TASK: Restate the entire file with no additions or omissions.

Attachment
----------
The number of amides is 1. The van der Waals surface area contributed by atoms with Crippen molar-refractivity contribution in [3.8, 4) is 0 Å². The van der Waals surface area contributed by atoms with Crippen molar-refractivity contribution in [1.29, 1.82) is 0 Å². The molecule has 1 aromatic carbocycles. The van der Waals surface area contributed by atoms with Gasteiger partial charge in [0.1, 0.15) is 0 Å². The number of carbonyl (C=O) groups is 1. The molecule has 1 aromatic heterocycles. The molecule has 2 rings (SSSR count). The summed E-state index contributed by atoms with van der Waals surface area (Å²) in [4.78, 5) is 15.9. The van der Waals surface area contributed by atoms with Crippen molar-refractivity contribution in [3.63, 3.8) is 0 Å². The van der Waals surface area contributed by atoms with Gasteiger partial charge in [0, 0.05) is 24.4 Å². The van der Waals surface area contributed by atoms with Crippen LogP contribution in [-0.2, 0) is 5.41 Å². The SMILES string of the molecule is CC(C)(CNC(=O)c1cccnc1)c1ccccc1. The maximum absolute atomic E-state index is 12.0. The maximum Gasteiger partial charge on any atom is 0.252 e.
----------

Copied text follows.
The number of amides is 1. The van der Waals surface area contributed by atoms with Crippen molar-refractivity contribution in [3.8, 4) is 0 Å². The van der Waals surface area contributed by atoms with Crippen molar-refractivity contribution in [1.29, 1.82) is 0 Å². The molecule has 1 aromatic carbocycles. The van der Waals surface area contributed by atoms with Gasteiger partial charge in [0.1, 0.15) is 0 Å². The number of carbonyl (C=O) groups is 1. The molecule has 1 aromatic heterocycles. The molecule has 2 rings (SSSR count). The summed E-state index contributed by atoms with van der Waals surface area (Å²) in [4.78, 5) is 15.9. The van der Waals surface area contributed by atoms with Crippen molar-refractivity contribution in [3.63, 3.8) is 0 Å². The van der Waals surface area contributed by atoms with Gasteiger partial charge in [0, 0.05) is 24.4 Å². The van der Waals surface area contributed by atoms with Crippen LogP contribution in [-0.2, 0) is 5.41 Å². The SMILES string of the molecule is CC(C)(CNC(=O)c1cccnc1)c1ccccc1. The maximum absolute atomic E-state index is 12.0. The maximum Gasteiger partial charge on any atom is 0.252 e.